Cannabis Watch: Aphria profit didn’t come from selling marijuana

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Aphria Inc.’s profits are about the paper, not the pot.

The Canadian cannabis producer reported its second consecutive quarter of profitability early Tuesday, posting net income of C$16.4 million on sales of C$126.1 million. But the company’s profits weren’t the result of a massive windfall in its cannabis business, instead coming from Aphria’s previously sliding stock price and a shift in its ownership stake in another company.

U.S.-traded shares of Aphria APHA, +24.54% APHA, +15.46% closed Tuesday’s regular session with a 24% gain, but had previously fallen just over 6% in the quarter it reported Tuesday. The fluctuations in Aphria’s share price leading up to Tuesday’s report boosted the company’s earnings by C$14.2 million because of the way the Canadian cannabis company values its convertible debt.

Valuing the convertible debenture relates directly to the company’s share price, which closed at $6.26 at the end of August, though it traded as low as $5.02 before it reported its fiscal fourth-quarter results.

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Another paper gain that helped push Aphria into the black for the quarter was an arcane change in accounting methods it uses to value its investment in Althea Group Holdings Ltd. AGH, -1.55%  . Aphria reduced its ownership stake and gave up its board seat and “ability to participate in Althea’s policy-making process” during the quarter, which allowed management to book profits of C$24.3 million, which it included as paper gains in its long-term investments.

Combined with the changes in value assigned to its convertible debentures, Aphria added roughly $30 million in paper gains to arrive at the profitable quarter.

Cannabis revenue itself rose to C$30.8 million from C$28.6 million in the fiscal fourth quarter. The company disclosed that an August fire at its Broken Coast operation in British Columbia — which Chief Executive Irwin Simon has previously called its highest-margin business — had a C$1.5 million impact that “would be made up in the balance of the year,” executives said in Tuesday’s earnings conference call. Aphria did not disclose the cause of the blaze in the call.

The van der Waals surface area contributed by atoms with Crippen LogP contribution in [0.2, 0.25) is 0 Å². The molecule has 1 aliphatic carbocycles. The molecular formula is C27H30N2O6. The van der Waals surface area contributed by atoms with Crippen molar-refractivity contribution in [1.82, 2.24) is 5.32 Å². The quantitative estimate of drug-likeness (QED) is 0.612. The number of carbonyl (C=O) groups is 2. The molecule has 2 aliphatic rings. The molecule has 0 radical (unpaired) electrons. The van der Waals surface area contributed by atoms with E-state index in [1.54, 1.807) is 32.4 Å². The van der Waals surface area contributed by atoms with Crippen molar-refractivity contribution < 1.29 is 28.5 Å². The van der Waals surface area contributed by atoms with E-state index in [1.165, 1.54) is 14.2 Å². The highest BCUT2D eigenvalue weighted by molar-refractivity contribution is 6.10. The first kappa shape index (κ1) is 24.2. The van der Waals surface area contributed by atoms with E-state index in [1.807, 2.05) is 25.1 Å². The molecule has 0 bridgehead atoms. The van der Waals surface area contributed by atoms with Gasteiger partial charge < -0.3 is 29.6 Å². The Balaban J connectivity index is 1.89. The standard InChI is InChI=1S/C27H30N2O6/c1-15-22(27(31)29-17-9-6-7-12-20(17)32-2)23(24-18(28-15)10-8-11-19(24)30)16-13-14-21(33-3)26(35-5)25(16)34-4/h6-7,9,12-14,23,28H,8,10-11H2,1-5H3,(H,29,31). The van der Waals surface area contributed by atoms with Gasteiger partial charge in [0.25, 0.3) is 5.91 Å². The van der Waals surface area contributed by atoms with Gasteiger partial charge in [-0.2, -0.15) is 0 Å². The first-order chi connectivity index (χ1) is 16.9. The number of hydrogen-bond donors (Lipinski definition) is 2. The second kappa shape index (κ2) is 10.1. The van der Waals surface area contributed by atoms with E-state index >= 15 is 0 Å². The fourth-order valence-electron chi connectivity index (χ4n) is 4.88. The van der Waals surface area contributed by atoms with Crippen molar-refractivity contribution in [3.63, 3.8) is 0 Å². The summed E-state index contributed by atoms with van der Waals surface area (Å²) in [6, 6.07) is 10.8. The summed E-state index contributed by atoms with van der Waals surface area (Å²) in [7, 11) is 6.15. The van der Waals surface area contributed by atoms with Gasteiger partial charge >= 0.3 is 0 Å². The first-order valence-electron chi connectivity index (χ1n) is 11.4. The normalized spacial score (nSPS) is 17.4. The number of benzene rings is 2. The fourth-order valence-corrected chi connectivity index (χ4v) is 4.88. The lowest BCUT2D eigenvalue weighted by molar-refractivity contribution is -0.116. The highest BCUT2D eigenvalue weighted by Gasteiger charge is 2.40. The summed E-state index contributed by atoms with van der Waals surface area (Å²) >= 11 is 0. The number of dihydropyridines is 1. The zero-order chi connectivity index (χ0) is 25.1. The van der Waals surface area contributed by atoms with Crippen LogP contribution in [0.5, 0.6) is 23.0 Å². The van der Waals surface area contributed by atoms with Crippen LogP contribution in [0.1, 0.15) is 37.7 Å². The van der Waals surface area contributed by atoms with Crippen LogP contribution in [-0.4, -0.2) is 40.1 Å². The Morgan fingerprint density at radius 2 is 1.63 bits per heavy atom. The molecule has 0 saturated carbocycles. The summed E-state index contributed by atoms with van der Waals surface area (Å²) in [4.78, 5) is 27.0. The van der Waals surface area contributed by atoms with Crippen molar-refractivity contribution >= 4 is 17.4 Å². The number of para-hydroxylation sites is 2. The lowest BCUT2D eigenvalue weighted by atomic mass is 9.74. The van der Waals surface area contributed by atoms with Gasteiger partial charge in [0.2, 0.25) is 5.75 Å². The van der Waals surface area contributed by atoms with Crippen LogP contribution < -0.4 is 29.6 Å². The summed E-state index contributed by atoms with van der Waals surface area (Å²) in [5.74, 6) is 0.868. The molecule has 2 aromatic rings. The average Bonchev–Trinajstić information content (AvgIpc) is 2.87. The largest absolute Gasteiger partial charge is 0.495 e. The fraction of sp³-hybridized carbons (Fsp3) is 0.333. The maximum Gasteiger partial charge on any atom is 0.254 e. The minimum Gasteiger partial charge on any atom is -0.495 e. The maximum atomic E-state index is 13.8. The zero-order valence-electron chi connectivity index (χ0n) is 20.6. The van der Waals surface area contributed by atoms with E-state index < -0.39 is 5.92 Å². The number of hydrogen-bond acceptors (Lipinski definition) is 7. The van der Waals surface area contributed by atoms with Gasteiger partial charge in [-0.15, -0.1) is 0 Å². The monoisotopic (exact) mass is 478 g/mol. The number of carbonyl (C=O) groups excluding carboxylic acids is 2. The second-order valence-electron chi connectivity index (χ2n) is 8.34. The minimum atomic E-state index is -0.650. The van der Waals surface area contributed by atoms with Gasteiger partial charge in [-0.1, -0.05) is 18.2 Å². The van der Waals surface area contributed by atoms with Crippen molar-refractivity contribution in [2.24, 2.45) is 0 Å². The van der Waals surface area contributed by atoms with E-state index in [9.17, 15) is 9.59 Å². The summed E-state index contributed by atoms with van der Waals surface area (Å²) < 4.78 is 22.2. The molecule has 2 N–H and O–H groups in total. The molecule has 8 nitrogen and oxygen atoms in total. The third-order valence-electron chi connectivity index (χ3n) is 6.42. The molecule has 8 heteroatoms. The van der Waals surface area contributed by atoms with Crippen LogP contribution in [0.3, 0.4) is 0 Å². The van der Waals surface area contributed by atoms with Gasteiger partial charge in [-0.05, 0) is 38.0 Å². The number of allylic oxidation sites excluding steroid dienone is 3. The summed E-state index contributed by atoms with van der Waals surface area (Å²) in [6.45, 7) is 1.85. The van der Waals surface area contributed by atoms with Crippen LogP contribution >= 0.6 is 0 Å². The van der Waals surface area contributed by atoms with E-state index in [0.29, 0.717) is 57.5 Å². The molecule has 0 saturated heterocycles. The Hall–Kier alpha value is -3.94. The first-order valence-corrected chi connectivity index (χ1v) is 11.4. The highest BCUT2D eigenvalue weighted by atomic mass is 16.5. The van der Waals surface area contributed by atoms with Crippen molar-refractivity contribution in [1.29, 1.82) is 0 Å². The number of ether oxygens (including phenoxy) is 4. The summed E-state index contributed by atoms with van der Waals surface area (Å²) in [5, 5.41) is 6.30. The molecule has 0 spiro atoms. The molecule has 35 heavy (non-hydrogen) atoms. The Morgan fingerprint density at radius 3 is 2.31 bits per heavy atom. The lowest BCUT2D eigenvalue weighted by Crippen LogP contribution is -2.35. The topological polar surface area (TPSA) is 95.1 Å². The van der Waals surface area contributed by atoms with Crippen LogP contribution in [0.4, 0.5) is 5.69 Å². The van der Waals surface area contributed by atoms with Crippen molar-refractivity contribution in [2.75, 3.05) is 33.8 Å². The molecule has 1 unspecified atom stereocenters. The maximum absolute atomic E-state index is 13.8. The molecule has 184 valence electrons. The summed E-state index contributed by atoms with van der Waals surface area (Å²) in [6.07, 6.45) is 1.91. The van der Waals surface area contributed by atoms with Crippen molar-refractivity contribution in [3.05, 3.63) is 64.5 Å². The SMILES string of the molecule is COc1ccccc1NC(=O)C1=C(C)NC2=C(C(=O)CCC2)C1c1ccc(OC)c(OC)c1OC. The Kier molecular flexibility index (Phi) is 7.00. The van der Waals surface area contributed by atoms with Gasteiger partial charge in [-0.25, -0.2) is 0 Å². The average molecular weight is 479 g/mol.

Executives also reiterated the company’s fiscal 2020 guidance of C$650 million to C$700 million in revenue, “slightly more than half” of which will come from the company’s CC Pharma drug distribution business. Chief Financial Officer Carl Merton said on the conference call that Aphria expects “annualized” Canadian marijuana revenue of $1 billion by the end of calendar year 2020 (Aphria’s fiscal year-end occurs in May).

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Seaport Global Securities analyst Brett Hundley called Tuesday’s results “solid” amid a “marketplace that badly needed positive data points.” Hundley is referring to a broad decline in the sector over the past several trading days, spurred by a revenue warning issued by Hexo Corp. HEXO, +8.47% HEXO, +0.60%  last week.

“In our view, the company is optimistic regarding FY2020 guidance, and we leave our forward estimates well short of its forecast, as a result,” Hundley, who has an C$8 target price and a buy rating on the name, wrote in a Tuesday note. “That said, we think this is a company that is armed and ready to prove us wrong, while also being appropriately positioned should we ourselves prove to be right.”

GMP Securities analyst Justin Keywood also wrote in a note to clients that Aphria’s results were “solid,” and that they lined up with the “scuttlebutt” that his team had been hearing about improvements to operations and customer loyalty, among other things.

Jefferies analysts Owen Bennett called the results “strong” and said in a note to clients that most promising from the earnings were Aphria’s gains in market share — executives in the conference call said it had captured a 12% share in Ontario — coupled with continued profitability and reiteration of its sales guidance. Bennett has a buy on the name with a C$11 price target.

Aphria shares have fallen 65% in the past year, as the S&P 500 index SPX, +1.00%  has gained 7.8%. The ETFMG Alternative Harvest ETF MJ, +6.57%  , which tracks a basket of cannabis stocks, among other names, has fallen 53% in the past year. Horizons Marijuana Life Sciences Index ETF HMMJ, +5.12%  has dropped 55% in the past year.

Check out: Cannabis Watch — All of MarketWatch’s coverage of cannabis companies